Come home, lord, singing come home, corn bringing. 'tis merry in the hall, where beard wag all.
The farmer and writer Thomas Tusser wrote these lines in 1557 referring to the great harvest feast held after all the crops were gathered in and safely stored away. An important culmination of the farming year right up until the last century, the annual harvest featured many rituals and traditions but, with the arrival of machines and other labour saving devices, many were obsolete by the end of last century. Today only the ‘harvest festival’ remains as a sober reminder of times when whole communities came together to celebrate and play.
By the 20th century machines were increasingly replacing the workers and many customs were lost and many songs forgotten. Those that survived were often obscure and shrouded in mystery, practiced by people who often had no idea of their meaning. There are examples of collectors helpfully putting their own ‘spin’ on a custom so care is needed interpreting some accounts. (It was not unknown for a person to make up a story for their own amusement !)
Few records of harvest traditions are known before the sixteenth-century and later examples tell us little about them. Oral traditions were disappearing quickly when antiquarians and early folklorists started recording, fixing them in print before they were gone forever. Many have strange names, ‘crying the mare’, ‘cutting the neck’, ‘kern babies‘, ‘crying largesse‘, their purpose or reasoning lost, forgotten or altered.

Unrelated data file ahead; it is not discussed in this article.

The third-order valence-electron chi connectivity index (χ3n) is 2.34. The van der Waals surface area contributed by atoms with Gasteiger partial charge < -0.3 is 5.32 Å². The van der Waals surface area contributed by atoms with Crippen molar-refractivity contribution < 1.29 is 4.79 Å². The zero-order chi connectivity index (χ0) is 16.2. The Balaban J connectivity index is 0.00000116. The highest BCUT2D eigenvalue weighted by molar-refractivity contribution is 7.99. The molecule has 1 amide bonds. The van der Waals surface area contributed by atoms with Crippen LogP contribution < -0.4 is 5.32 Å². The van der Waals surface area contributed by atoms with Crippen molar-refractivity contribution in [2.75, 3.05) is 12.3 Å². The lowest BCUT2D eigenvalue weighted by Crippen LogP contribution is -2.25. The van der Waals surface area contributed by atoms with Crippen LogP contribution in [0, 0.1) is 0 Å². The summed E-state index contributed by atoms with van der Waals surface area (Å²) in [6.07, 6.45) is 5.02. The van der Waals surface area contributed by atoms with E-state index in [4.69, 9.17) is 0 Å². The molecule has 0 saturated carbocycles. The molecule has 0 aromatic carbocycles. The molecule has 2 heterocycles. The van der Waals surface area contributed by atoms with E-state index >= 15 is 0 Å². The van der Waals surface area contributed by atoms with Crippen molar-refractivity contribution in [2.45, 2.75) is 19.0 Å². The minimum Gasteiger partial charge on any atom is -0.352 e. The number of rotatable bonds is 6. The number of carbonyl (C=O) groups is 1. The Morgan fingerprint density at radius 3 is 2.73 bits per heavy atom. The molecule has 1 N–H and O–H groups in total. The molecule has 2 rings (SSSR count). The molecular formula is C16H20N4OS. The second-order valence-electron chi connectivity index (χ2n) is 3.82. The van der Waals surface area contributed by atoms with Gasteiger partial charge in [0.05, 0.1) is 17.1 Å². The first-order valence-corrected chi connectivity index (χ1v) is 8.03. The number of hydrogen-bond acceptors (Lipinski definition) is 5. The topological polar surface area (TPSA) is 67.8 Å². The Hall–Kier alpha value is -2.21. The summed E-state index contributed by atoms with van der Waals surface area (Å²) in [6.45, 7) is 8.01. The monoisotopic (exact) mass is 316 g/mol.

Cutting the Neck & Crying the Mare
‘Cutting the neck‘ signalled the end of the reaping when the last sheaf fell. ‘Crying the mare’ signalled the end of the harvest. ‘Crying’, ‘calling‘ or ‘shouting the mare’, wrote Charlotte Burne in the 19th century, was a ceremony performed by workers to let other farms know they had completed their harvest. The men taunted farms lagging behind and would send their ‘mare’, the last sheaf, to any farm not finished and they to the next and so on. The last to finish would keep the ‘mare’ the whole winter. These now rare traditions may still be found in tucked away places such as Padstow, Cornwall, where each summer a hymn is sung and a prayer of thanksgiving is said in Cornish before the ‘cutting of the neck’.
Some antiquarians figured that these traditions were derived from an ancient belief that the spirit of the corn field was contained within the last sheaf. It was driven from the field as the crop was harvested.
The name of the last sheaf varies: mare in Herefordshire, Shropshire, Wales, Hertfordshire; hare in Galloway; frog in Worcestershire.
In parts of Shropshire it was called ‘cutting the gander’s neck off’, the neck usually being twenty ears of corn. (Thomas Wilkinson of Much Wenlock (b. 1796) wrote of one ear of corn in a neck). The ears would be knotted together in the middle of the field when the rest had been cut and the men stood ten to twenty paces distant. They threw their sickles until one severed the last sheaf and so the ‘best mon’ won! A great shout would go up and it was time for the harvest feast!